These service delivery problems are not likely to be unique to the area of London in which the study was carried out. The high levels of turnover of qualified staff in inner-city services is well recognized, as are the pressures of routine work that often interrupts training and supervision. Taken together with the fact that the intervention was delivered in the context of routine work, it seems quite likely that the intervention was simply not an effective form of substance abuse treatment or that its duration was insufficient to achieve changes in substance use; however, compared with standard care, the intervention appears to have produced improvement in symptoms and level of unmet need at no additional cost.

The problems we encountered delivering and maintaining a high-quality intervention in routine care are not unique to integrated treatment for co-occurring disorders. The problems reflect a core dilemma in regard to achieving a balance between spreading skills broadly across teams or relying mostly on a highly skilled (and costly) dedicated psychological therapist. For example, even though the evidence for efficacy has been well established in research trials, the roll-out to routine care is often unsatisfactory, with patchy effectiveness and poor maintenance (38). Perhaps the biggest obstacle to effective implementation of this intervention is the assumption that case managers can take on new roles in addition to the services that they are already expected to provide without any adjustment to caseload or recognition that provision of a psychological therapy might require dedicated time built into the case manager's schedule. An alternative strategy might therefore be the creation on each team of a single position dedicated to the delivery of psychological therapy, with time set aside to deliver therapy and supervise a broadly trained workforce. This is also a reasonable next step for research to pursue, because such studies could test the efficacy of a more potent mix of motivational interviewing and cognitive-behavioral therapy in a design in which treatment "dose" could be more tightly controlled and fidelity to a treatment model more easily monitored.

Compared with standard care, integrated treatment for co-occurring disorders led to significant improvements in psychiatric symptoms and levels of met need but not in substance use or quality of life.

This study was supported by the Bethlem and Maudsley National Health Service Trust.

The authors report no competing interests.

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Table 1  Clinical characteristics at baseline and 18-month follow-up of patients with severe mental illness and a co-occurring substance use disorder, by whether their case manager received training in management of co-occurring disorders Iintervention) or did not (control)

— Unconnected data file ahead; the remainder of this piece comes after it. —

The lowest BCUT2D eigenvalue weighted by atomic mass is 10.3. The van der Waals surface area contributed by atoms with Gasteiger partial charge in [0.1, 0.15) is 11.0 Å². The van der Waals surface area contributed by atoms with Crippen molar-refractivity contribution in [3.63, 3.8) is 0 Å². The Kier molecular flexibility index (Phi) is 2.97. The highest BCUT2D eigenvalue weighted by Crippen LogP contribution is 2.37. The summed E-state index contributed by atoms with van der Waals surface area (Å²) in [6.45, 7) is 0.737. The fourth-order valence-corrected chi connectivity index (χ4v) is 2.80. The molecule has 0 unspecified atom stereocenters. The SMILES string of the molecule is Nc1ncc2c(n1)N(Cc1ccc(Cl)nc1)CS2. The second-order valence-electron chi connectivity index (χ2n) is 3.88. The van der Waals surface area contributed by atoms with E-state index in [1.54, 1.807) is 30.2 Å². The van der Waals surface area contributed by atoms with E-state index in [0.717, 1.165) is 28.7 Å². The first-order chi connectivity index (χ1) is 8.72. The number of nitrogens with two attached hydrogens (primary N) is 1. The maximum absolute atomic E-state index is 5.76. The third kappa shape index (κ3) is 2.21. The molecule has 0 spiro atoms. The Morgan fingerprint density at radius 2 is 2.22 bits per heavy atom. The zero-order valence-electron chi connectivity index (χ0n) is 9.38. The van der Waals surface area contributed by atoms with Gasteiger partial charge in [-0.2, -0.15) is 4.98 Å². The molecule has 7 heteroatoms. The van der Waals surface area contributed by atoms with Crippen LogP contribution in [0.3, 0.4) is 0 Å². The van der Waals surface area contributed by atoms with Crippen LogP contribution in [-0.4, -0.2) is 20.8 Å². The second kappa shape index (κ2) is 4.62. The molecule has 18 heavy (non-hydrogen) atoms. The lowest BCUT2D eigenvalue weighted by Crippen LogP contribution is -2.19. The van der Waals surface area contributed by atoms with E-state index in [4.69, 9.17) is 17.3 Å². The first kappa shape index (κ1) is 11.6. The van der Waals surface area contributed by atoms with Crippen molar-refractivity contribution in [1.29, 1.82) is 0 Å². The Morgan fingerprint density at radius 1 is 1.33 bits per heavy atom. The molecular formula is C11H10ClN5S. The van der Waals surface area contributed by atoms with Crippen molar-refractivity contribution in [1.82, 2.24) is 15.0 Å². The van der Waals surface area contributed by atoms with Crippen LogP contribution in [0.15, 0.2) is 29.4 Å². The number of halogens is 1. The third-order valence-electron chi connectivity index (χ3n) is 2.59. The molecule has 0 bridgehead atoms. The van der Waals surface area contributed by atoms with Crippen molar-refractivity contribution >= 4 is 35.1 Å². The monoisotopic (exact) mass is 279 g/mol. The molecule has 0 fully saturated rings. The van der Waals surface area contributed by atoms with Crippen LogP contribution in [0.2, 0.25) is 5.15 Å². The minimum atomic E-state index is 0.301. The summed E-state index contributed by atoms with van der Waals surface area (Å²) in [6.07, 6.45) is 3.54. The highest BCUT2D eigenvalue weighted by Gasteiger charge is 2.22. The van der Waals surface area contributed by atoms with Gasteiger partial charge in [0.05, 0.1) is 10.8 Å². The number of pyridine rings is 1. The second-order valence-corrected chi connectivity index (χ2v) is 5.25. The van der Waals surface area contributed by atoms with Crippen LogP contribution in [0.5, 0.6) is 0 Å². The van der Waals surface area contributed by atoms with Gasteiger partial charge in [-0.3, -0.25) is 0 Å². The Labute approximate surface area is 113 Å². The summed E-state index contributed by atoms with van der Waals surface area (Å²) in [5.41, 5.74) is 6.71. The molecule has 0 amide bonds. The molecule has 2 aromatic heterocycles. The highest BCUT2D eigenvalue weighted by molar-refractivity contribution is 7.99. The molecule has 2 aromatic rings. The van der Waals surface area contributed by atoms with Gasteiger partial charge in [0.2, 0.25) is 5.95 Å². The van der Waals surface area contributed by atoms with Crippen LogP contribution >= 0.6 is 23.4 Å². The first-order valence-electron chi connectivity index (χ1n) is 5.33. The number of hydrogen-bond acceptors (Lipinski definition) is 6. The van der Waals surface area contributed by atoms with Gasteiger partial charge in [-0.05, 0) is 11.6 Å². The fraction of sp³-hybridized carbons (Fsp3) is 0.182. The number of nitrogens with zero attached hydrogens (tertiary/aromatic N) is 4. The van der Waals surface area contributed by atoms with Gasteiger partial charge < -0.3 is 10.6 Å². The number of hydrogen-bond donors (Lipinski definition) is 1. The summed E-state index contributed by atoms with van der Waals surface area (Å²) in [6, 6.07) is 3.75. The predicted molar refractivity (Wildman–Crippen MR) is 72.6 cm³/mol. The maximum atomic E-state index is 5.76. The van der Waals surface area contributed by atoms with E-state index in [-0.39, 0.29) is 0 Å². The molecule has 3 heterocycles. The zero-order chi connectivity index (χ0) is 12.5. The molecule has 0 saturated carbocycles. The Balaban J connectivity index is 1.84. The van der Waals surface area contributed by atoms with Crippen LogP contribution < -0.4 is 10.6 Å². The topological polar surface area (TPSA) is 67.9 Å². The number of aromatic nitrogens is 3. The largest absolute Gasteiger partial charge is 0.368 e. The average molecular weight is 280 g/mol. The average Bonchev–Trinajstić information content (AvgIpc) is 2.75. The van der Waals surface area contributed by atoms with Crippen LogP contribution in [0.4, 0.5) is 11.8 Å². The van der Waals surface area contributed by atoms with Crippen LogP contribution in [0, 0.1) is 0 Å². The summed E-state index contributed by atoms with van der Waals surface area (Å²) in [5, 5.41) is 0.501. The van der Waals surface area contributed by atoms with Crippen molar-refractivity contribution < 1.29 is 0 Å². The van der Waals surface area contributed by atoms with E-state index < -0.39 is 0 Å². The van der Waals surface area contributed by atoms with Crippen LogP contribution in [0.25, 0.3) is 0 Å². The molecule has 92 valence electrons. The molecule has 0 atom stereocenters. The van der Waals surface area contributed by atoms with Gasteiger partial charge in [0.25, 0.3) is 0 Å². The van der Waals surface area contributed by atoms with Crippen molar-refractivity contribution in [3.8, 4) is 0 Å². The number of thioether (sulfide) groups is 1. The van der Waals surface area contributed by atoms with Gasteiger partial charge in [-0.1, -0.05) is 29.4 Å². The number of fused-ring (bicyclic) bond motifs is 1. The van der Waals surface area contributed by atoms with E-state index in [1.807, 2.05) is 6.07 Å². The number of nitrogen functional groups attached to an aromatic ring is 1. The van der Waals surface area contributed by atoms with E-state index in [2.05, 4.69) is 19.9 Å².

Table 2  Service use and costs at 18-month follow-up among patients with severe mental illness and a co-occurring substance use disorder, by whether their case manager received training in management of co-occurring disorders (intervention) or did not (control)
Table 1  Clinical characteristics at baseline and 18-month follow-up of patients with severe mental illness and a co-occurring substance use disorder, by whether their case manager received training in management of co-occurring disorders Iintervention) or did not (control)
Table 2  Service use and costs at 18-month follow-up among patients with severe mental illness and a co-occurring substance use disorder, by whether their case manager received training in management of co-occurring disorders (intervention) or did not (control)
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References

Duke PJ, Pantellis C, McPhillips MA, et al: Comorbid non-alcohol substance misuse among people with schizophrenia: epidemiological study in central London. British Journal of Psychiatry 179:509—513, 2001
 
Menezes PR, Johnson S, Thornicroft G, et al: Drug and alcohol problems among individuals with severe mental illnesses in south London. British Journal of Psychiatry 168:612—619, 1996
 
Wright S, Gournay K, Glorney E, et al: Dual diagnosis in the suburbs: prevalence, need and in-patient service use. Social Psychiatry and Psychiatric Epidemiology 35:297—304, 2000
 
Weaver T, Madden P, Charles V, et al: Comorbidity of substance misuse and mental illness in community mental health and substance misuse services British Journal of Psychiatry 183:304—313, 2003
 
Drake RE, Osher FC, Wallach MA: Alcohol use and abuse in schizophrenia: a prospective community study. Journal of Nervous and Mental Disease 177:408—414, 1989